The thriving timber industry during the to period ranked Mississippi in third place of lumber-producing states in the United States, behind Washington and Louisiana. Much of the total production was long-leaf yellow pine from the southern half of the state. In addition, many hardwood mills operated in the Delta region, and the east-central area of the state produced short-leaf pine. Sawmills depended on the railroads to ship finished lumber to growing markets in the north.
Also, ports like Gulfport sprang up expanding the export lumber trade with foreign countries. Not only did railroads provide an outlet for finished products, they also opened up great areas of previously inaccessible timberland to lumber companies. As timber near the navigable streams was rapidly depleted, railroads provided mills a way to bring in logs that were far from rivers and streams. Thus, many mills built their own rail lines into their timberlands. These rail lines, often called dummy lines, varied in length from mile-long railroads built with wooden rails to extensive railroads with steel rails that reached thirty or more miles into the virgin forests.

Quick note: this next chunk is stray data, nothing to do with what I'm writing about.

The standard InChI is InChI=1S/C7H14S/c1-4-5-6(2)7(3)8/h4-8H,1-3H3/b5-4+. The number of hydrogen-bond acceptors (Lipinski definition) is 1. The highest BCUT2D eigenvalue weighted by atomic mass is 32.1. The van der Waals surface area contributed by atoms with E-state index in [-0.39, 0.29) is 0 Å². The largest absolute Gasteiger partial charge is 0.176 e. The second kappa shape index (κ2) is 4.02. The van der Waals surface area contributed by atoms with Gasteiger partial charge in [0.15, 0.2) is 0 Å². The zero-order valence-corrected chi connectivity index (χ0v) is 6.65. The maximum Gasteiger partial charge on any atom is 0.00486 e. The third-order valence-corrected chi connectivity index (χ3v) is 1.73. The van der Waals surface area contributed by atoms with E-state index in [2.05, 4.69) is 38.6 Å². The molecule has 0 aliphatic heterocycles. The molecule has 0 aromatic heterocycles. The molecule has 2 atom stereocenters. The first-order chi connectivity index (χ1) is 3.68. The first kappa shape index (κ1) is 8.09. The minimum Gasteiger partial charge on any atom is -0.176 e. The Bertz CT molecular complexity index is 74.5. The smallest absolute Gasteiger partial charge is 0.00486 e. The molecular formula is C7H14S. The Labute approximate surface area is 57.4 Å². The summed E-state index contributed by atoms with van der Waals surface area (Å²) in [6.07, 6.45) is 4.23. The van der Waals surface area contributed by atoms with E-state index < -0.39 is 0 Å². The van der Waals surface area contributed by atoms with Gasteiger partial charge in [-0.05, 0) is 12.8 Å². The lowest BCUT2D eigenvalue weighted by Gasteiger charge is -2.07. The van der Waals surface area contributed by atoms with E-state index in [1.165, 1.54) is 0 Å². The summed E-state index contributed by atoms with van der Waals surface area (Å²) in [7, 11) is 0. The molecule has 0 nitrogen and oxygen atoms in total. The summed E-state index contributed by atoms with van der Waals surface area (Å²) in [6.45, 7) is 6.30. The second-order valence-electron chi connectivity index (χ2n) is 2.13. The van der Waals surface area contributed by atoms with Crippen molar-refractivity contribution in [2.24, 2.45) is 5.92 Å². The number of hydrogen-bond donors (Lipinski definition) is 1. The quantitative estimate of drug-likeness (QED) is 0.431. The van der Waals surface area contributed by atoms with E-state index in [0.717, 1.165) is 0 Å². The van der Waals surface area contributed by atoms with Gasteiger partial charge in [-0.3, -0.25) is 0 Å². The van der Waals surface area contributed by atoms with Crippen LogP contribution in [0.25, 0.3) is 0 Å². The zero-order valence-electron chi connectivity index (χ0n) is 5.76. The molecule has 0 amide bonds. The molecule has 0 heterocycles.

By , most sawmills cutting more than 25, board feet per day owned their own railroads. Working conditions around these machines were very dangerous. In New Zealand cables were run five miles. Contemporary skidders are tracked or four wheel drive tractors with a diesel engine , winch and steel , funnel-shaped guards on the rear to protect their wheels. They have articulated steering and usually a small, adjustable, push-blade on the front. They are one of the few logging machines that is capable of thinning or selective logging in larger timber.